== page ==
It’s that whole international WHO schedule and the international treaties shit. The American people will simply have to keep ignoring the illogical bullshit that the feds because WHO won’t reschedule and so the feds won’t reschedule, and everybody’s too fuckin’ lazy to do the work necessary to petition the Secretary General, and the dicks in WHO itself are just doing as little as possible in order to keep collecting a paycheck.

      There’s the interlocking cannabis as the new Jim Crow to keep basically a permanent underclass generation after generation that lives in the inner cities and resorts to violence to settle disputes. The military part of the complex needs there to be poor people used to violent acts to direct their skills in the name of big profits for the defense contractors and their shareholders to use to go abroad and ensure profits. Note how the VA is underfunded, and can’t keep up with taking care of veterans properly. I heard the latest VA scandal about the Philadelphia VA audit where they were changing the dates and there was something like a year backlog for patients.

      How will there be a permanent underclass when we abolish the new Jim Crow, legalize cannabis? Where will the violent youths desperate to escape poverty come from to enlist in the all volunteer armed forces?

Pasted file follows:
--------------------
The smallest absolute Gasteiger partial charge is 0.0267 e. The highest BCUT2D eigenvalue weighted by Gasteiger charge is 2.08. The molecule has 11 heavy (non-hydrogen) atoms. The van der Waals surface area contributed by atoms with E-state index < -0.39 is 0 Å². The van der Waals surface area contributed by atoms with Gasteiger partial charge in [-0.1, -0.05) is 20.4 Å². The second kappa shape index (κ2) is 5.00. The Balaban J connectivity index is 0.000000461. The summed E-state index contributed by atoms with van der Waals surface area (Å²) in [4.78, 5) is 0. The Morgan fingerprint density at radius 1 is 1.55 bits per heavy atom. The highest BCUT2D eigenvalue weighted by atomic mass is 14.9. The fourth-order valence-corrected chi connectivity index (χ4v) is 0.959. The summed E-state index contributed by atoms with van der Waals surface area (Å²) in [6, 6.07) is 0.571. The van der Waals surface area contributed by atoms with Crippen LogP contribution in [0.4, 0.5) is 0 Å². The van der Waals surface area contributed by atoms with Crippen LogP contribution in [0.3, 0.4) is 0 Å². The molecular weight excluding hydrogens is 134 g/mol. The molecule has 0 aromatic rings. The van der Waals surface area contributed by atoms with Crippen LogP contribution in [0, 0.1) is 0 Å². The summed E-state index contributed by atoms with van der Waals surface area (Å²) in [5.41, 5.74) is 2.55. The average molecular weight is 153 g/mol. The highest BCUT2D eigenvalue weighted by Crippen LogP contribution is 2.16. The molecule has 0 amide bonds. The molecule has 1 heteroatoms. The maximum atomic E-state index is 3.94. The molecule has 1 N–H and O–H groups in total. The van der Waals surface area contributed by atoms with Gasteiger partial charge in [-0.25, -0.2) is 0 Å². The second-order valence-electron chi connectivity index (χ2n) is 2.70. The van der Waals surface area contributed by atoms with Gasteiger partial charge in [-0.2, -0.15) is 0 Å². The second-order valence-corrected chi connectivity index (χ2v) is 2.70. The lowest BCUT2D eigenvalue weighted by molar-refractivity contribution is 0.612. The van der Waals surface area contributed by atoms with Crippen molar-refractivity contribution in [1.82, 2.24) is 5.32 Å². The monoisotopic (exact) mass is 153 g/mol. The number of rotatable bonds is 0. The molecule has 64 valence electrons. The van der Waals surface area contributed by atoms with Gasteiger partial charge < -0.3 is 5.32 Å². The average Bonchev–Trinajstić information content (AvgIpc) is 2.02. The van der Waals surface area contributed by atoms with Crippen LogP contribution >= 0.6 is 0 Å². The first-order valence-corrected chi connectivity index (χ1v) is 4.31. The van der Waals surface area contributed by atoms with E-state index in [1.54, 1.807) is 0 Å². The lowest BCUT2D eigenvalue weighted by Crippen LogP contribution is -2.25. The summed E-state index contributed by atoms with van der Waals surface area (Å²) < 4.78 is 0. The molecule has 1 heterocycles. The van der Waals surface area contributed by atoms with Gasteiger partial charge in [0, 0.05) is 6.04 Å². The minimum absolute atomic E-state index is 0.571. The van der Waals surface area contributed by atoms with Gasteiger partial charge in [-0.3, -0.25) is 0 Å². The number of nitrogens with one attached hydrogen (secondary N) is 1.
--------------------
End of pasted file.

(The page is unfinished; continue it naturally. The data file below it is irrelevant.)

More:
Now it’s up to Congress and the CARER law. Congress is a do nothing body whenever it comes to anything pro-cannabis, and I’ll be amazed if they actually take any kind of action to move legalization forward soon. They’re more likely to stretch it out and put the issue off to maximize election donations.

      Mueller, I’m so disappointed in you, yet not surprised. You could have gone down in history on the right side, the correct side of the cannabis issue, but you took the low road, easy way out, servile compliance. Shame on you.

      [Paul Armentano responds: The Judge has yet to issue her written ruling so we can only speculate as to her reasoning. That said, she acknowledged from the bench that our witnesses were credible which infers that had strict scrutiny been employed rather than rational basis we may have had a different outcome. The rational basis burden is exceptionally low and the government argued that the mere fact that a single credible expert would support keeping cannabis as Schedule I would thus make the federal law rational.]

    6. Closet Smoker says:

      Damn……

    7. Wm says:

      Well when you don’t have to be right in a decision and you still have it go in your favor, I think we have more problems with our courts than with cannabis. This isn’t weighing evidence it’s personal choice.

    8. Gutter butter says:

      I think all those postponements just gave more opportunity for the bad guys to pay her off. My heart sunk when I saw this, but looking at the big picture I really don’t think this will matter. Momentum is still in our favor and people will continue to open their eyes.

    9. J.O.B says:

      Two words on this judges mind: Job Security

      Two more words on this judges mind: Career Suicide.

    10. chip r says:

      Hey lady judge grow some balls & make a fair decision.It feels like the Republicans whispered in your ear.